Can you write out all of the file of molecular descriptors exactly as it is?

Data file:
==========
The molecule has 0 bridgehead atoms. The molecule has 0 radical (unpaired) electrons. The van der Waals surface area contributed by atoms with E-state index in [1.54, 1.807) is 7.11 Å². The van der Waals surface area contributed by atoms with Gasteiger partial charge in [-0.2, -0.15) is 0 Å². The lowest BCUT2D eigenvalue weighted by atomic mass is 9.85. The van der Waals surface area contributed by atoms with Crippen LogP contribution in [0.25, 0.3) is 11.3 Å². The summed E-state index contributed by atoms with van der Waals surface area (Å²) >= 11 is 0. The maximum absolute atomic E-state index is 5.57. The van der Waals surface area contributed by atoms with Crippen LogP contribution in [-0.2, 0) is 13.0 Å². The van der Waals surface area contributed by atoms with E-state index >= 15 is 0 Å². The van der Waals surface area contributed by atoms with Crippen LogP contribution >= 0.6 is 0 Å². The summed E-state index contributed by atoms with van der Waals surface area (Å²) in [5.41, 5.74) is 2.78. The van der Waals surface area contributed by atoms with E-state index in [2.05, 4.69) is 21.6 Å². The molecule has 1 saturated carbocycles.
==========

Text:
The molecule has 0 bridgehead atoms. The molecule has 0 radical (unpaired) electrons. The van der Waals surface area contributed by atoms with E-state index in [1.54, 1.807) is 7.11 Å². The van der Waals surface area contributed by atoms with Gasteiger partial charge in [-0.2, -0.15) is 0 Å². The lowest BCUT2D eigenvalue weighted by atomic mass is 9.85. The van der Waals surface area contributed by atoms with Crippen LogP contribution in [0.25, 0.3) is 11.3 Å². The summed E-state index contributed by atoms with van der Waals surface area (Å²) >= 11 is 0. The maximum absolute atomic E-state index is 5.57. The van der Waals surface area contributed by atoms with Crippen LogP contribution in [-0.2, 0) is 13.0 Å². The van der Waals surface area contributed by atoms with E-state index >= 15 is 0 Å². The van der Waals surface area contributed by atoms with Crippen LogP contribution >= 0.6 is 0 Å². The summed E-state index contributed by atoms with van der Waals surface area (Å²) in [5.41, 5.74) is 2.78. The van der Waals surface area contributed by atoms with E-state index in [2.05, 4.69) is 21.6 Å². The molecule has 1 saturated carbocycles.